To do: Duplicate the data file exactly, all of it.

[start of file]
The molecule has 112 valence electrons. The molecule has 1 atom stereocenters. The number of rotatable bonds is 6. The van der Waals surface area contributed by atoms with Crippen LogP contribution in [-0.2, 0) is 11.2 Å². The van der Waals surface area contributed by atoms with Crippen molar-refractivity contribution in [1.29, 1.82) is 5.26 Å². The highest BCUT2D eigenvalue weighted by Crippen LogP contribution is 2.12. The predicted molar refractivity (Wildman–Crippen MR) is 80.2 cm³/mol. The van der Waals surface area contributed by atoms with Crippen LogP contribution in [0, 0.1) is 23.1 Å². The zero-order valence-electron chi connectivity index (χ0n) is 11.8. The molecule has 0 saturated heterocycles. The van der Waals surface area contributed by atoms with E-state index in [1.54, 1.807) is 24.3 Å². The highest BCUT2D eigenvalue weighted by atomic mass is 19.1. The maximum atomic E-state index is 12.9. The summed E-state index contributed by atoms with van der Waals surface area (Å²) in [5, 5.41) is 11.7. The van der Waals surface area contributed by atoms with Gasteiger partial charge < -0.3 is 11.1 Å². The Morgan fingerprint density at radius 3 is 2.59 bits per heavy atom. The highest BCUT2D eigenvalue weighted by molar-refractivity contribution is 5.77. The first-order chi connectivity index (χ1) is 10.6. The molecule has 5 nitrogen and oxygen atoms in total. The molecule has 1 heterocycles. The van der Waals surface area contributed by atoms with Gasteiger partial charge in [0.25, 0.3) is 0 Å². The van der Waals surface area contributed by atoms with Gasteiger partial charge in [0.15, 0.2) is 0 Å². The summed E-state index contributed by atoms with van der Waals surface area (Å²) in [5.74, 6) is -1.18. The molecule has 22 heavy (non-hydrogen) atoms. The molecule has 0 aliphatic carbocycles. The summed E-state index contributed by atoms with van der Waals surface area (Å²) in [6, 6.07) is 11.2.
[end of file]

The molecule has 112 valence electrons. The molecule has 1 atom stereocenters. The number of rotatable bonds is 6. The van der Waals surface area contributed by atoms with Crippen LogP contribution in [-0.2, 0) is 11.2 Å². The van der Waals surface area contributed by atoms with Crippen molar-refractivity contribution in [1.29, 1.82) is 5.26 Å². The highest BCUT2D eigenvalue weighted by Crippen LogP contribution is 2.12. The predicted molar refractivity (Wildman–Crippen MR) is 80.2 cm³/mol. The van der Waals surface area contributed by atoms with Crippen LogP contribution in [0, 0.1) is 23.1 Å². The zero-order valence-electron chi connectivity index (χ0n) is 11.8. The molecule has 0 saturated heterocycles. The van der Waals surface area contributed by atoms with E-state index in [1.54, 1.807) is 24.3 Å². The highest BCUT2D eigenvalue weighted by atomic mass is 19.1. The maximum atomic E-state index is 12.9. The summed E-state index contributed by atoms with van der Waals surface area (Å²) in [5, 5.41) is 11.7. The van der Waals surface area contributed by atoms with Gasteiger partial charge < -0.3 is 11.1 Å². The Morgan fingerprint density at radius 3 is 2.59 bits per heavy atom. The highest BCUT2D eigenvalue weighted by molar-refractivity contribution is 5.77. The first-order chi connectivity index (χ1) is 10.6. The molecule has 5 nitrogen and oxygen atoms in total. The molecule has 1 heterocycles. The van der Waals surface area contributed by atoms with Gasteiger partial charge in [0.25, 0.3) is 0 Å². The van der Waals surface area contributed by atoms with Gasteiger partial charge in [0.15, 0.2) is 0 Å². The summed E-state index contributed by atoms with van der Waals surface area (Å²) in [5.74, 6) is -1.18. The molecule has 22 heavy (non-hydrogen) atoms. The molecule has 0 aliphatic carbocycles. The summed E-state index contributed by atoms with van der Waals surface area (Å²) in [6, 6.07) is 11.2.